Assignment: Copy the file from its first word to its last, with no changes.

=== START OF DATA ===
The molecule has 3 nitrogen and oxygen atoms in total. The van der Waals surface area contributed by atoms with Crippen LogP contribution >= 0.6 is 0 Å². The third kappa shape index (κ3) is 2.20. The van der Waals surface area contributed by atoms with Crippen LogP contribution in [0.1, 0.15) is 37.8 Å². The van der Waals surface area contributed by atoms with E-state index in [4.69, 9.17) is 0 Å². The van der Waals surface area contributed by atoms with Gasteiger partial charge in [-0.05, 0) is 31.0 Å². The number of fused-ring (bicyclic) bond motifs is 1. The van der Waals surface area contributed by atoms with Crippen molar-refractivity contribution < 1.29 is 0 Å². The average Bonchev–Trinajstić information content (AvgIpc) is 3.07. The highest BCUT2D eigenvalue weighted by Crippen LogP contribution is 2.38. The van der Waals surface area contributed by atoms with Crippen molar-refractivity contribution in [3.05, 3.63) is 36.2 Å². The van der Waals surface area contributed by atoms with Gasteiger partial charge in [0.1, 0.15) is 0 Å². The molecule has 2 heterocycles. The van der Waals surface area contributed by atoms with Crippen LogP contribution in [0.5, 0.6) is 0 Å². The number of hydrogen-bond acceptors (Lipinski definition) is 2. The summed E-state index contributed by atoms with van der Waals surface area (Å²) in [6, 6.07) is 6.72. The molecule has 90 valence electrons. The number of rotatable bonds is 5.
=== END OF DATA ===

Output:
The molecule has 3 nitrogen and oxygen atoms in total. The van der Waals surface area contributed by atoms with Crippen LogP contribution >= 0.6 is 0 Å². The third kappa shape index (κ3) is 2.20. The van der Waals surface area contributed by atoms with Crippen LogP contribution in [0.1, 0.15) is 37.8 Å². The van der Waals surface area contributed by atoms with E-state index in [4.69, 9.17) is 0 Å². The van der Waals surface area contributed by atoms with Gasteiger partial charge in [-0.05, 0) is 31.0 Å². The number of fused-ring (bicyclic) bond motifs is 1. The van der Waals surface area contributed by atoms with Crippen molar-refractivity contribution < 1.29 is 0 Å². The average Bonchev–Trinajstić information content (AvgIpc) is 3.07. The highest BCUT2D eigenvalue weighted by Crippen LogP contribution is 2.38. The van der Waals surface area contributed by atoms with Crippen molar-refractivity contribution in [3.05, 3.63) is 36.2 Å². The van der Waals surface area contributed by atoms with Gasteiger partial charge in [0.1, 0.15) is 0 Å². The molecule has 2 heterocycles. The van der Waals surface area contributed by atoms with Crippen LogP contribution in [0.5, 0.6) is 0 Å². The number of hydrogen-bond acceptors (Lipinski definition) is 2. The summed E-state index contributed by atoms with van der Waals surface area (Å²) in [6, 6.07) is 6.72. The molecule has 90 valence electrons. The number of rotatable bonds is 5.